Advertisement

The provenance of deep groundwater and its relation to arsenic distribution in the northwestern Hetao Basin, Inner Mongolia

  • Shuai Liu
  • Huaming GuoEmail author
  • Hai Lu
  • Zhuo Zhang
  • Weiguang Zhao
Original Paper
  • 31 Downloads

Abstract

High-arsenic (As) groundwater has been widely found throughout the world. The source of groundwater would determine spatial distribution of groundwater As. In order to trace the source of high-As deep groundwater (DGW, depths > 50 m), groundwater, sediments, and local bedrock samples were taken to investigate chemical and isotopic compositions in the Hetao Basin, China. Results showed that 87Sr/86Sr in DGW gradually decreased with the increase in As concentrations along the approximate flow path. In recharge-oxic zone (Zone I), DGW was mainly recharged by fissure water, influenced mostly by weathering of phyllite bedrock and meta-basalt. In groundwater flow-moderate reducing zone (Zone II), DGW was mainly related to incongruent dissolution of feldspar. However, in groundwater flow-reducing zone (Zone III), DGW was partly recharged from shallow groundwater (SGW) with depths < 50 m. The mixing contributions of SGW to DGW in Zone III mostly exceeded 80% during groundwater irrigation season. In Zone I, DGW As concentrations were mostly lower than 50 μg/L due to oxic conditions. In Zone II, the weakly alkaline pH and the decreasing Ca/Na resulting from incongruent dissolution of feldspar caused As desorption, which was the major contribution to As mobilization (As mostly > 200 μg/L). In Zone III, the recharge of SGW introduced labile organic matter to support reduction of Fe(III) oxyhydroxides/oxides and predominantly led to As release into groundwater (As > 300 μg/L). This study has provided insights into the source of high-As DGW and the effect of SGW mixing on As mobilization.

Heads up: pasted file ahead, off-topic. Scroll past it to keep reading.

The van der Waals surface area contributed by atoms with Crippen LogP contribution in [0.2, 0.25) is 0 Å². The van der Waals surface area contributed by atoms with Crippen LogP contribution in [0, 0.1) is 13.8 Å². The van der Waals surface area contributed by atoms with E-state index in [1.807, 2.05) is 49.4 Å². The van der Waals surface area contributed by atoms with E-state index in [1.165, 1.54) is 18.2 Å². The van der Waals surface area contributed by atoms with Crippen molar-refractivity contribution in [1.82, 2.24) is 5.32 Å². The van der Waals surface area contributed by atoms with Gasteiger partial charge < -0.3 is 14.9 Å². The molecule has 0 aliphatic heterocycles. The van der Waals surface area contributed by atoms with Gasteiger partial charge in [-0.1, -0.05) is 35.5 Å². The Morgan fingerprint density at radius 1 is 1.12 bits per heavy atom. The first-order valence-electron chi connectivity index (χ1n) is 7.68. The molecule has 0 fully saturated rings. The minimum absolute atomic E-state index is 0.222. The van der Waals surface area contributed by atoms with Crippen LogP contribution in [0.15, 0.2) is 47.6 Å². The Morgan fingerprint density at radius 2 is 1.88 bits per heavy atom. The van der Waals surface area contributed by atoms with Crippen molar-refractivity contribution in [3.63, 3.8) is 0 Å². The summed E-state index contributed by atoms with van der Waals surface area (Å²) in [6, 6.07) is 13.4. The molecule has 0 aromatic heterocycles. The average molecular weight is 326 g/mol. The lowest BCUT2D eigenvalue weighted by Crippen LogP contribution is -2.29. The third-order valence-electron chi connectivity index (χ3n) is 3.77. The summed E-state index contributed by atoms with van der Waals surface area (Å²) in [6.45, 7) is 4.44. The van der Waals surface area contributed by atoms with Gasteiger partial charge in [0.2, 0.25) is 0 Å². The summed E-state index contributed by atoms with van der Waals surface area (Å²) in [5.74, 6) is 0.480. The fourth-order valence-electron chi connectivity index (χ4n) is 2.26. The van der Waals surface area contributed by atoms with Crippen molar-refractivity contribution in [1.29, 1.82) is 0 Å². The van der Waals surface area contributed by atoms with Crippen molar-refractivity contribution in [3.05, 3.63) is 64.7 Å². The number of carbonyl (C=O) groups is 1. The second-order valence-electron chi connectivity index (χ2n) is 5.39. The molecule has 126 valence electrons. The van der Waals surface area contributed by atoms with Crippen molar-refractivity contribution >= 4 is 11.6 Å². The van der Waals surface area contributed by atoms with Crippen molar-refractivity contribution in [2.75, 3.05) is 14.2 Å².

Keywords

Deep groundwater High As Sources 87Sr/86Sr Hydrogeological processes 

Notes

Acknowledgements

The study was financially supported by the National Natural Science Foundation of China (Grant Nos. 41825017, 41672225 and 41502259), the Fundamental Research Funds for the Central Universities (Grant Nos. 2652017165 and 2652017193), and the Fok Ying-Tung Education Foundation, China (Grant No. 131017). Constructive comments provided by editors and two anonymous reviewers are much appreciated.

Supplementary material

10653_2019_433_MOESM1_ESM.doc (1.7 mb)
Supplementary material 1 (DOC 1776 kb)

References

  1. Acharyya, S. K., Lahiri, S., Raymahashay, B. C., & Bhowmik, A. (2000). Arsenic toxicity of groundwater in parts of the Bengal basin in India and Bangladesh: the role of Quaternary stratigraphy and Holocene sea-level fluctuation. Environmental Geology, 39, 1127–1137.CrossRefGoogle Scholar
  2. Appelo, C. A. J., Van Der Weiden, M. J. J., Tournassat, C., & Charlet, L. (2002). Surface complexation of ferrous iron and carbonate on ferrihydrite and the mobilization of arsenic. Environmental Science and Technology, 36, 3096–3103.CrossRefGoogle Scholar
  3. Barbieri, M. (2019). Isotopes in hydrology and hydrogeology. Water, 11(2), 291.  https://doi.org/10.3390/w11020291.CrossRefGoogle Scholar